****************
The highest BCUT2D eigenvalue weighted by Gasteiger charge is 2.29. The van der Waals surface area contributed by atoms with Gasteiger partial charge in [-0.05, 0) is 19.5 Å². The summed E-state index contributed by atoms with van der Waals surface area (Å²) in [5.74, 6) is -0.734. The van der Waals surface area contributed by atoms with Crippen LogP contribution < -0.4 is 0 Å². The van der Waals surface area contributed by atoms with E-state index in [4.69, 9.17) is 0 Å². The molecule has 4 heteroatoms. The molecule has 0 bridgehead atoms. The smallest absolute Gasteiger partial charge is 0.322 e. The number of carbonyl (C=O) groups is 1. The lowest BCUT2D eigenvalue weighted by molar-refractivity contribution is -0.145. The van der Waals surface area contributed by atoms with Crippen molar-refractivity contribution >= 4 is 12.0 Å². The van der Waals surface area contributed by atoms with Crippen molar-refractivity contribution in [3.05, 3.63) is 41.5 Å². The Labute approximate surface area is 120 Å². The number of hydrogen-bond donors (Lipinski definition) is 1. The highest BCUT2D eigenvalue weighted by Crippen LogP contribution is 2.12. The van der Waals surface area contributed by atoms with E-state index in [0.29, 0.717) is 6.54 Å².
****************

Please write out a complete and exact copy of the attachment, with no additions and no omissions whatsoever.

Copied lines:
The highest BCUT2D eigenvalue weighted by Gasteiger charge is 2.29. The van der Waals surface area contributed by atoms with Gasteiger partial charge in [-0.05, 0) is 19.5 Å². The summed E-state index contributed by atoms with van der Waals surface area (Å²) in [5.74, 6) is -0.734. The van der Waals surface area contributed by atoms with Crippen LogP contribution < -0.4 is 0 Å². The van der Waals surface area contributed by atoms with E-state index in [4.69, 9.17) is 0 Å². The molecule has 4 heteroatoms. The molecule has 0 bridgehead atoms. The smallest absolute Gasteiger partial charge is 0.322 e. The number of carbonyl (C=O) groups is 1. The lowest BCUT2D eigenvalue weighted by molar-refractivity contribution is -0.145. The van der Waals surface area contributed by atoms with Crippen molar-refractivity contribution >= 4 is 12.0 Å². The van der Waals surface area contributed by atoms with Crippen molar-refractivity contribution in [3.05, 3.63) is 41.5 Å². The Labute approximate surface area is 120 Å². The number of hydrogen-bond donors (Lipinski definition) is 1. The highest BCUT2D eigenvalue weighted by Crippen LogP contribution is 2.12. The van der Waals surface area contributed by atoms with E-state index in [0.29, 0.717) is 6.54 Å².